I'm a big fan of Sally Field, always have been. I freely admit that when Norma Rae or Places in the Heart (or Murphy's Romance, for that matter) is on tv, I stop to watch. I was lucky enough to see her in Albee's The Goat and I thought she was fantastic - I was actually pretty blown away by her. She did Glass Menagerie at the Kennedy Center soon after that and I could kick myself for not going, everyone I know who saw it said she was wonderful. I'm also a big fan of Joe Mantello - his performance in the revival of The Normal Heart is one of the best I've seen. The fact that he's my age (ish) doesn't bother me at all for the character of Tom - it's stated right up front, at the top of the play, that this is a 'memory play.' So, as far as I'm concerned, Tom (as the narrator) can be any age, as long as he gets the feel and the language right. More on that later. I've also been very impressed with Finn Wittrock in the few shows I've seen him. And, I was thrilled to read that they cast an actress with a disability as Laura. I thought that would lend some real authenticity to the production.
Concept and staging spoilers are coming, so if you don't want to know how this revival is being presented, you should stop reading now. You have been warned.
You should also be warned that there is only one line to enter the theater, whether you have your tickets already or not. So if your tickets are at will-call, maybe arrive an extra couple of minutes early. They seem quite committed to the 'no latecomers will be admitted/seated' policy. I was also a little taken aback by the sign in the box office that said this revival is presented without an intermission. I don't think I've ever seen the play in one act before, but ok. When I got to my TDF seat in the mezzanine, I was a little nervous to see just one cafeteria-style table on the stage, along with a smaller coffee table type thing. The rest of the stage was empty and we can see the blank walls of the back of the theater. It looked like we were seeing a setup for a table read of the play. Hmmm. I just prayed this director wasn't going all Ivo van Hove on me (I think you can probably remember how unhappy I was with the Arthur Miller revivals that van Hove directed last season, though my opinion was the minority). That kind of production is rarely my cup of tea.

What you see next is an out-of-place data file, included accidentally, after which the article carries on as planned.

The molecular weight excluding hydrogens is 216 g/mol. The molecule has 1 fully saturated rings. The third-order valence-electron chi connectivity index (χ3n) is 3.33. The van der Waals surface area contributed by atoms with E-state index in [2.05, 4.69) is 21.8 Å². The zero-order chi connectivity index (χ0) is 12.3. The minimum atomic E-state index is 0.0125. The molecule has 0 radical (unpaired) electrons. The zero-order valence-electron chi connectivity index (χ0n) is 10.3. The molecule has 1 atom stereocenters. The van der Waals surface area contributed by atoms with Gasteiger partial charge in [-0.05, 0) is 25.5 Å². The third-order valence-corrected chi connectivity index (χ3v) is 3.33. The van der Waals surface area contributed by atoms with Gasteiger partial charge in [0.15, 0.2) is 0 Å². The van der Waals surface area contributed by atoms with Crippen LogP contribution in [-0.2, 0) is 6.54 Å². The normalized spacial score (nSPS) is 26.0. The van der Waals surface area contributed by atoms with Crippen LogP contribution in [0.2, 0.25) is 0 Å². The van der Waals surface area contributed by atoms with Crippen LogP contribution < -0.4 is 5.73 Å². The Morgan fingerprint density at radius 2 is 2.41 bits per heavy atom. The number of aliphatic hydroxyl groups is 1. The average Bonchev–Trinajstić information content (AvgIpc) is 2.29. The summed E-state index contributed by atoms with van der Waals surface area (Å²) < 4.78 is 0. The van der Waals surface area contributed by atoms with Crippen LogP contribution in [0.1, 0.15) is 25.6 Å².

|I found this photo, unattributed, on the 'net. I will remove if asked.|
Where this play differs from my least-favorite recent van Hove, The Crucible, at least, is that this acting is superb. All four actors are doing fantastic work. At the moment, though, they're not necessarily doing it together or at the same time. In my review for the last revival, I noted "...they are working as a unit and this production seems more an ensemble piece than usual." That is not the case with this current revival. I'm thinking, though, with more performances under their belt, they will develop more chemistry and more of a cohesive whole. There were moments of great chemistry and great openness, but it wasn't sustained throughout. Of course, the strange cuts and transitions probably didn't help.